Prospective jurors at the inquest into the deaths of four gay men killed by Stephen Port could be quizzed on their "moral attitudes", a court has heard.
The 45-year-old serial killer was given a whole-life sentence having drugged, raped and murdered four men in east London between 2014 and 2015.
At a pre-inquest review, jury questions were discussed including whether a person's "beliefs" should be quizzed.
The full inquest is due to begin on 7 January next year.
Port was jailed in November 2016 for the deaths of Anthony Walgate, 23, Gabriel Kovari, 22, Daniel Whitworth, 21, and Jack Taylor, 25.
Two previous inquests which gave open conclusions were quashed after the trial heard Port faked a suicide note, implicating Mr Whitworth in the death of Mr Kovari.
The fresh inquest is expected to focus on possible police failings after the families of the victims questioned why the serial killer was not stopped sooner.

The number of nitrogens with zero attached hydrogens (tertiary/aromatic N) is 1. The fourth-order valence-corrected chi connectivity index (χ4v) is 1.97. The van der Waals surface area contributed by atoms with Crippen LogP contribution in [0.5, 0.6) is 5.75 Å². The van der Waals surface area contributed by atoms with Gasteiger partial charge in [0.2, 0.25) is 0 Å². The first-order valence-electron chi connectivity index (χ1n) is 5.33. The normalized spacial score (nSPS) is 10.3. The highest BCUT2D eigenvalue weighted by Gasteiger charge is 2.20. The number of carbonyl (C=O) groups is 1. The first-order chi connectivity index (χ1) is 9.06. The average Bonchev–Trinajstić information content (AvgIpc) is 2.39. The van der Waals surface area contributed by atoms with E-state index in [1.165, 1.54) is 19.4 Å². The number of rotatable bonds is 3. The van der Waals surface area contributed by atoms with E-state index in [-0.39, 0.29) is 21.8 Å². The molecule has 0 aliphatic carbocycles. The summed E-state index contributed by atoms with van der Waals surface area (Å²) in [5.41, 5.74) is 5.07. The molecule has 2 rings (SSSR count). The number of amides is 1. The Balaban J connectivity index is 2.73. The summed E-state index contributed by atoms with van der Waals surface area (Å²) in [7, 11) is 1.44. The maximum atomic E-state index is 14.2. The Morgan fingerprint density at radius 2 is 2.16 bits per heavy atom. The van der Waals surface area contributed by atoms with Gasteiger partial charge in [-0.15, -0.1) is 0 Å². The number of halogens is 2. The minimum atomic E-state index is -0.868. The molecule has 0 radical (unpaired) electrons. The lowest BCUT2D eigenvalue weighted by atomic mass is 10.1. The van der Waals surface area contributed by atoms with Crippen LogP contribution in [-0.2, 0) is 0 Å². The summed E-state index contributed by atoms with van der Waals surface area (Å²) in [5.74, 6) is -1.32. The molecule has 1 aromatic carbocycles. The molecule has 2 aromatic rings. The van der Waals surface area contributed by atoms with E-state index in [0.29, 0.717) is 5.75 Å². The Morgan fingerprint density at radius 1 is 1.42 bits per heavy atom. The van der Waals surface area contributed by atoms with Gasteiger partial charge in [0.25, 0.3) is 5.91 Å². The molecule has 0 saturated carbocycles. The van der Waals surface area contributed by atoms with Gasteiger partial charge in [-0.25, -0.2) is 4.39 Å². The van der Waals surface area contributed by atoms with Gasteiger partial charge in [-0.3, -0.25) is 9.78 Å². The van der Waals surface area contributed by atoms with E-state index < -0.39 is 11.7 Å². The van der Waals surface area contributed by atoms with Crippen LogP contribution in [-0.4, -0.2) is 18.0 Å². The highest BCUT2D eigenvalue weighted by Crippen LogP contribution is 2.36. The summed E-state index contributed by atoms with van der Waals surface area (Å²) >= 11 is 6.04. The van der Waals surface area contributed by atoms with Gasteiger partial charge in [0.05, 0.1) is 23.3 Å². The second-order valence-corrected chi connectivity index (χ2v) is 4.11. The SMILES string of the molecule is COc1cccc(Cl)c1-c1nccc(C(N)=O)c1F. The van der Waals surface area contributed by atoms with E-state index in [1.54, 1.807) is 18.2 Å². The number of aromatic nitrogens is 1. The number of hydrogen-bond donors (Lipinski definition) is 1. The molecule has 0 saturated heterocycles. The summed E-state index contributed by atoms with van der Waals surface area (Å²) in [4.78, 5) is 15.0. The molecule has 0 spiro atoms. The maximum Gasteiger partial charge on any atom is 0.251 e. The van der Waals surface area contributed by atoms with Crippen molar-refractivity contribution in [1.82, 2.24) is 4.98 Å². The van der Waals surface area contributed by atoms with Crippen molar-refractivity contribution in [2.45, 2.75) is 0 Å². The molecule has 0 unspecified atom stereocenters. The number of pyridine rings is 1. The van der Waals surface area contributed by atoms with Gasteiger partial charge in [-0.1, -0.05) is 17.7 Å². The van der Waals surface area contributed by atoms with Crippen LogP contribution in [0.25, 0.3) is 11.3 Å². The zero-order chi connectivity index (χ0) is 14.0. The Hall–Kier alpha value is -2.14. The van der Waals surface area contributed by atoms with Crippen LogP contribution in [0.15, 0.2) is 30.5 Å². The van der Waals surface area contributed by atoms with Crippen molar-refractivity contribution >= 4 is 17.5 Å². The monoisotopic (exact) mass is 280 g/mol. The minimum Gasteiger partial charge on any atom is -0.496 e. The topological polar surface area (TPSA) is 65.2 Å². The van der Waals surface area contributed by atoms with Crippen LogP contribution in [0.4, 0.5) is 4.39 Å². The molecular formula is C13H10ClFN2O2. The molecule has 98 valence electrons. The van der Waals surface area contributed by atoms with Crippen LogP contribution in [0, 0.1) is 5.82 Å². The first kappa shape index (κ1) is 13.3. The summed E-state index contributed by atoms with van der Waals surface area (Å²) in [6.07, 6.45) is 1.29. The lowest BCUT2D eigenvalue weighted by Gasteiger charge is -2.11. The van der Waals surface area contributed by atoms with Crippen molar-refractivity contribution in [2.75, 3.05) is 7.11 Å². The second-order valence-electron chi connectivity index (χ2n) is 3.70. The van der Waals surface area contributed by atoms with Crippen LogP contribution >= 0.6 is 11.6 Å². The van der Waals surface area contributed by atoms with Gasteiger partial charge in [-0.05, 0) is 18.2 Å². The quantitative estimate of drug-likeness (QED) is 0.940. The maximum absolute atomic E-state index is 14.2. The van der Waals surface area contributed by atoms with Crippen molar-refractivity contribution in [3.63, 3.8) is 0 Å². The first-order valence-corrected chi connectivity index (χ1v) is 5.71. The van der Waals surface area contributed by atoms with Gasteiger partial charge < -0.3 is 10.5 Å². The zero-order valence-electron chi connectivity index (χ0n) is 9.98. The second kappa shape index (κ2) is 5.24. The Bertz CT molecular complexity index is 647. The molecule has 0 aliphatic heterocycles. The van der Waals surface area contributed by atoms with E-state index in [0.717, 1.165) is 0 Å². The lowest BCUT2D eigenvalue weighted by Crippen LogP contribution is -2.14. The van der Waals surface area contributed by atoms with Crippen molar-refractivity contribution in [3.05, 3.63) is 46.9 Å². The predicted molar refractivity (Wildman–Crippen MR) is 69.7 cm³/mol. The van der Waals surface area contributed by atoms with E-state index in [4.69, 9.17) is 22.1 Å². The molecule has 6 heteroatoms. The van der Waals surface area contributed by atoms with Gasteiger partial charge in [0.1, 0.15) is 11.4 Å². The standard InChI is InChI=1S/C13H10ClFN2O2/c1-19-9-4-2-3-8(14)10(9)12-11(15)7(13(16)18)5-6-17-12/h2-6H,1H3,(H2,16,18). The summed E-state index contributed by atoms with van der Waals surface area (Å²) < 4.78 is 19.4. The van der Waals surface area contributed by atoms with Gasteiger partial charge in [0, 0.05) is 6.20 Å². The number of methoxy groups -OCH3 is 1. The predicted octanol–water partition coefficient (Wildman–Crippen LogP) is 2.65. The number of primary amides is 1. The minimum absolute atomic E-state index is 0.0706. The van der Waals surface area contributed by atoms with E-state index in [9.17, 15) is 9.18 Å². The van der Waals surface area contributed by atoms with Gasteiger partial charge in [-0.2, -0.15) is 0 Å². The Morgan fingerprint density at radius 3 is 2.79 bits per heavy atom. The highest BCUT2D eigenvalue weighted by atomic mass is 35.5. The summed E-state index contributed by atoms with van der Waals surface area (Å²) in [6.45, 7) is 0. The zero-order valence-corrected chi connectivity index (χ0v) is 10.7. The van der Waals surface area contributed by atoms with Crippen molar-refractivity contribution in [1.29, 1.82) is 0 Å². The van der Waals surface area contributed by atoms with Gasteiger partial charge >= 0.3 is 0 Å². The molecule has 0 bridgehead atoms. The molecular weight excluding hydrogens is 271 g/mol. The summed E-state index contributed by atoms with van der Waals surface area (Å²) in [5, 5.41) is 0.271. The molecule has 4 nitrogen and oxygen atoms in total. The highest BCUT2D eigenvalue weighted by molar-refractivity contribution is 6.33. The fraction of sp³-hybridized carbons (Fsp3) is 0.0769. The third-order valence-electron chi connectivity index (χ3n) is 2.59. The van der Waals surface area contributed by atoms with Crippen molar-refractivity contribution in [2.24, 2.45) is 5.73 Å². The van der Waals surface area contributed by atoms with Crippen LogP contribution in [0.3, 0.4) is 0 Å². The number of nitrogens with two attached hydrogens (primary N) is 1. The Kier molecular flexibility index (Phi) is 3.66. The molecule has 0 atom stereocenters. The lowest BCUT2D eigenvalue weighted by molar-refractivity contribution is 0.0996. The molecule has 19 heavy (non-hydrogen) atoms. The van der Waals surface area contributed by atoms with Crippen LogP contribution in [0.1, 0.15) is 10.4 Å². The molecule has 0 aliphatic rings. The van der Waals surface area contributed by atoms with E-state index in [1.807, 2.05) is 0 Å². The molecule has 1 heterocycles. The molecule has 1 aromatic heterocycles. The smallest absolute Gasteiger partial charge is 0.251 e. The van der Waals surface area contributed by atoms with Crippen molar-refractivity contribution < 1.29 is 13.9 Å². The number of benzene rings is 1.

Speaking at the pre-inquest review, Paul Clark, for the victims' families, told the Old Bailey questions about a juror's beliefs were relevant as they were to look into whether there were "unjustified differences" in the way gay people were treated by police.
However, Peter Skelton QC, for the Met Police, said there was no general precedent for such a question to be put.
Andrew O'Connor QC, counsel to coroner Sarah Munro QC, advised her to consider the matter again at a further pre-inquest hearing likely to take place on 20 November.
He said it was "an important and sensitive issue and we must strive to make the right decision".
Mr O'Connor also said the inquest, expected to last nine weeks, would be moved from the Old Bailey to Barking Town Hall due to the number of people who are expected to be involved.